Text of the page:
Over the course of the essay, Smith recounts how Nazi Germany provided an external enemy that allowed White Christians in the United States, and especially in the Jim Crow South, to justify their own racist actions. After presenting Nazi atrocities and Hitler’s regimented dismantling of democracy, Smith asks her readers to look upon themselves, highlighting the stark contradictions at the center of Christian nationalism. She writes: 

“The white man in America was willing neither to give up Jesus nor to give up the slave. He was willing neither to give up democracy, nor white supremacy. He was willing neither to give up his conscience or his way of life.” 

She highlights how the cognitive dissonance created by Christian nationalism damages “our culture, our personalities, our children, seeping through every level of our life like a slow-spreading poison.”  

Smith saw the ways that sex, what she called “sin,” and segregation joined together to maintain White supremacist beliefs for many Christians, encountering the lessons early. In “Growing into Freedom,” she details how she learned “that it is possible to be a Christian and a Southerner simultaneously; to be a gentlewoman and an arrogant callous creature in the same moment; to believe in freedom, to glow when the word is used, and to practice slavery from morning to night.” Initially, these lessons hindered Smith from initially looking upon her own self and interrogating the lessons she had learned.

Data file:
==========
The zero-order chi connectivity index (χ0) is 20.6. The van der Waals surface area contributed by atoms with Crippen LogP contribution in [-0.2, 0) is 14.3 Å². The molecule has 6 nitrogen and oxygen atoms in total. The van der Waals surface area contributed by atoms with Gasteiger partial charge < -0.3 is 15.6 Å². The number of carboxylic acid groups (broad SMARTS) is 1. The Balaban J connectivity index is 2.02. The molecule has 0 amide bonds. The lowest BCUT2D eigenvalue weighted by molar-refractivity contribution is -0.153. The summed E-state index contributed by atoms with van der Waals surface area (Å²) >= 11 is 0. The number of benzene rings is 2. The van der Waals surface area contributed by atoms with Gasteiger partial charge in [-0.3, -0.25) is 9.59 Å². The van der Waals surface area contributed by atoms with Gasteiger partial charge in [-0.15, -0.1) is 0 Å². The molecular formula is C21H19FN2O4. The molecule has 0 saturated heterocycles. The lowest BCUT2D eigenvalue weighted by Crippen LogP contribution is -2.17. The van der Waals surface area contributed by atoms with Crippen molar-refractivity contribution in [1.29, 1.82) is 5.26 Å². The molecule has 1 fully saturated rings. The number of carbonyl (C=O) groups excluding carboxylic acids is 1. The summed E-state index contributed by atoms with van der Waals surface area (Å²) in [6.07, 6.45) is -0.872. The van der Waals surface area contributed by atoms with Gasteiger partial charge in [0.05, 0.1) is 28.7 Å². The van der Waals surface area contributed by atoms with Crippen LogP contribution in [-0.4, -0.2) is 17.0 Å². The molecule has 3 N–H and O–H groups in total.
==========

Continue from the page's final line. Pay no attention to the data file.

To move past the “deep inner conflict,” one must look in the mirror and dissect these internalized lessons. But this reflection comes with a price. If they believe in justice and equality, as Smith writes, “they must give up the teachings of their beloved families. For some people this is hard to do. It is like tearing part of your life out.” 

What’s the alternative? The poison continues to spread and they turn to hateful rhetoric. “It is so easy to use one’s hate as a crutch to lean upon when one feels weak,” Smith writes, “It is easy to use feelings of persecution as an excuse not to change one’s own attitude; as an excuse not to act constructively.” 

Current manifestations of hateful rhetoric, whether spewed from the stage in Philadelphia, in newsletters in Indiana, at galas, and in countless other places, cordon off self-reflection. They serve, as Smith noted in her work, as a means “to win an election, to break the strength of a union, to keep jobs for the white man,” all of which coalesced in “its main use . . . [which is] to keep the white man from seeing what he is doing to other human beings.”